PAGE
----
Foreign bank branches in South Korea have increased their overseas borrowing so far this year.
The combined foreign exchange borrowing by bank branches rose 9.8 percent, or US$6.6 billion, from the end of 2011, according to the Financial Supervisory Service.
Of the total, money borrowed by bank branches on the market rose $4.3 billion, while those brought in from the lender's main office moved up $2.3 billion, it said.
The latest findings showed overseas borrowing by European bank branches in the country going up by $500 million in the five month period, with numbers for U.S. and Asian lenders gaining $3.1 billion and $2.1 billion, respectively.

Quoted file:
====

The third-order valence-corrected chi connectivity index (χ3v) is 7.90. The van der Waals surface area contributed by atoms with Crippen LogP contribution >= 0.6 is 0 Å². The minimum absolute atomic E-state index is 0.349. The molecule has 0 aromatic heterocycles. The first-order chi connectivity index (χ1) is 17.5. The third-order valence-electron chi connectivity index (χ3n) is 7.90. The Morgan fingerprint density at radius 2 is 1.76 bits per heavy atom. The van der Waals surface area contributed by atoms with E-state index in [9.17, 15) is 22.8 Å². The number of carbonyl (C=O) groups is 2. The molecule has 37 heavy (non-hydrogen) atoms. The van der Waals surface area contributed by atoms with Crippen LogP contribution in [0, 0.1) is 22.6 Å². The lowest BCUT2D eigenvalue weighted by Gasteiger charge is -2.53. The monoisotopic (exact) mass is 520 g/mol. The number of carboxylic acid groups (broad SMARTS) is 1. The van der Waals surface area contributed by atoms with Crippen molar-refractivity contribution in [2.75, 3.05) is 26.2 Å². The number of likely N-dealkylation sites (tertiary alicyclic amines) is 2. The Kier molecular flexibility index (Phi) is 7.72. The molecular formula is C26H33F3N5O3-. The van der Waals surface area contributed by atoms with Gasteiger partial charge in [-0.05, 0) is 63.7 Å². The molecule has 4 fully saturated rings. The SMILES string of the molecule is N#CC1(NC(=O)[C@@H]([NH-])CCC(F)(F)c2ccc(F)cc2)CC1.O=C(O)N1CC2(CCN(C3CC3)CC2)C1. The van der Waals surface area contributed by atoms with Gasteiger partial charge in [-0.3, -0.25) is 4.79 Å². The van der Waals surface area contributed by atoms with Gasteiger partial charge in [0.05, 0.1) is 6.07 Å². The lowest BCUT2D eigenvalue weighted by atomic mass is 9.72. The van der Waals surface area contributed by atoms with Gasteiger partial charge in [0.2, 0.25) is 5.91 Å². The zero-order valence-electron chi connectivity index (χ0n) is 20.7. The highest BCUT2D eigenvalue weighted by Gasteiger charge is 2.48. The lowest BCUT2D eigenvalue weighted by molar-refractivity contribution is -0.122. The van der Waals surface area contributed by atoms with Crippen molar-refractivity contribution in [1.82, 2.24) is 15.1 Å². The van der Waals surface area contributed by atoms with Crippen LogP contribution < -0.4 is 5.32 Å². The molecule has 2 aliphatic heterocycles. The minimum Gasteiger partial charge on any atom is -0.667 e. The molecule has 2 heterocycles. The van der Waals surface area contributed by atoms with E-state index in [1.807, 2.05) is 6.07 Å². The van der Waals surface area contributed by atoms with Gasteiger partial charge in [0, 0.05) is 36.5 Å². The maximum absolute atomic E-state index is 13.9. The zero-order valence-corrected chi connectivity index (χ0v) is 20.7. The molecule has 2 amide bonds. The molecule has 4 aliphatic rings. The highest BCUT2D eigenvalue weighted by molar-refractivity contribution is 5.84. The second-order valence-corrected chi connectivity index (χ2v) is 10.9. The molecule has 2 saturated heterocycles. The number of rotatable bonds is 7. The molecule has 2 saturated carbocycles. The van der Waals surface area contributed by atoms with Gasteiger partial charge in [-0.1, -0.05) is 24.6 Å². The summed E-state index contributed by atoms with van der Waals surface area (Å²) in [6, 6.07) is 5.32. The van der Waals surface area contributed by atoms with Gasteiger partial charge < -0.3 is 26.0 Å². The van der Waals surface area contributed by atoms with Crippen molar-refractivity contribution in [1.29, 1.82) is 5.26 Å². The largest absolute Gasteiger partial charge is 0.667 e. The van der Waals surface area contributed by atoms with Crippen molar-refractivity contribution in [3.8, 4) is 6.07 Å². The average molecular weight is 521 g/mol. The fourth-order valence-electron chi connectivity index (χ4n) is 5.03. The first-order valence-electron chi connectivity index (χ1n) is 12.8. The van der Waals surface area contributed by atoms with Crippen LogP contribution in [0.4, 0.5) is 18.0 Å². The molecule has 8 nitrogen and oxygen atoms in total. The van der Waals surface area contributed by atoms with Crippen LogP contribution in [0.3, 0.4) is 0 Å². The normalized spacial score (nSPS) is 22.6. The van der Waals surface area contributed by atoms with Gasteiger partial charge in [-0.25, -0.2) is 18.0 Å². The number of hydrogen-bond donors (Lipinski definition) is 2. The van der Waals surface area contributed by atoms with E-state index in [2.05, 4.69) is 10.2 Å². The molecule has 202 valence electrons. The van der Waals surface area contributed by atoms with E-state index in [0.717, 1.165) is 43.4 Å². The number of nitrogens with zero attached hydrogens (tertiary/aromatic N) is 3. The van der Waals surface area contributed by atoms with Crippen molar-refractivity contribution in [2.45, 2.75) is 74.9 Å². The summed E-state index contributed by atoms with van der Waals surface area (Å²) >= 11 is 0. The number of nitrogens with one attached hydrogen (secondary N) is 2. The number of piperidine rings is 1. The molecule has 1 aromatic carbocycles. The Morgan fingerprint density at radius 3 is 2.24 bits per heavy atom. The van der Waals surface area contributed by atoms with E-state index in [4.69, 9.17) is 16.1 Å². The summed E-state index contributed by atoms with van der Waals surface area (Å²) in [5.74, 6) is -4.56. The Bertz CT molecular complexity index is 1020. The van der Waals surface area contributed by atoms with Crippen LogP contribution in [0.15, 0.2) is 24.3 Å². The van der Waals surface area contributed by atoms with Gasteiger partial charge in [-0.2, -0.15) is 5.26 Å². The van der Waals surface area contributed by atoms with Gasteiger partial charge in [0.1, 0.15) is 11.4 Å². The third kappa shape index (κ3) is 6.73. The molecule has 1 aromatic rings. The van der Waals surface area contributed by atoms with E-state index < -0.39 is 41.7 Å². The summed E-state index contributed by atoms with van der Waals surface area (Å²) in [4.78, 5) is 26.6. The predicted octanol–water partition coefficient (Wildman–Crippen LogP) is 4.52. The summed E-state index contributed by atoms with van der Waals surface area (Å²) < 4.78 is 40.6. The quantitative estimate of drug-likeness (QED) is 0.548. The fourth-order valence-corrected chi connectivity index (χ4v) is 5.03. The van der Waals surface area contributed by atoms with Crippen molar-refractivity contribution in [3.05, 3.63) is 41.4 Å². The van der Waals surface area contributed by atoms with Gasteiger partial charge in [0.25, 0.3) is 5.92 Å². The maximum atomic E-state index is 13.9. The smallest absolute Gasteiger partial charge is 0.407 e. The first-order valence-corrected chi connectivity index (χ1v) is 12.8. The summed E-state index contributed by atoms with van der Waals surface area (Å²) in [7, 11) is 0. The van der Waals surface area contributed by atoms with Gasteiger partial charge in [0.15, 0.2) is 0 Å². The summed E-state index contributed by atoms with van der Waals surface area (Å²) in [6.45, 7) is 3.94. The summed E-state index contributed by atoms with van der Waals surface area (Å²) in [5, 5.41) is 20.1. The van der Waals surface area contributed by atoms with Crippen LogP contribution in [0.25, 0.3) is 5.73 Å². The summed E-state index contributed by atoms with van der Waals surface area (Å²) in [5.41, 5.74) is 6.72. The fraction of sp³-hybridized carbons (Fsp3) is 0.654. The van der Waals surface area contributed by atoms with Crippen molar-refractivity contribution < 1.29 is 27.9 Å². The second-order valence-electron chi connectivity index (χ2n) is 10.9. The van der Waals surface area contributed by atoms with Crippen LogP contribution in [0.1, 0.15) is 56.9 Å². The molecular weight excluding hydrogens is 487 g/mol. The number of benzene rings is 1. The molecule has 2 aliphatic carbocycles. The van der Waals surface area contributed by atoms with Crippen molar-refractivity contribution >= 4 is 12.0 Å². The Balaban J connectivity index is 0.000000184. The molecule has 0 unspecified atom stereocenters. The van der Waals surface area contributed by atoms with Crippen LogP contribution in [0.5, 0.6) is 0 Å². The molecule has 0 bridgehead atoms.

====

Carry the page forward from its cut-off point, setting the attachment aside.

"The increase is a sign that foreign banks think South Korea's economy is relatively safe from fallout caused by persistent eurozone woes and sluggish growth in the United States and China," a FSS official said.
Increased overseas borrowing by foreign banks indicates they are making are making money in the country through commercial loans, forward exchanges, swaps and other financial transactions, he added.
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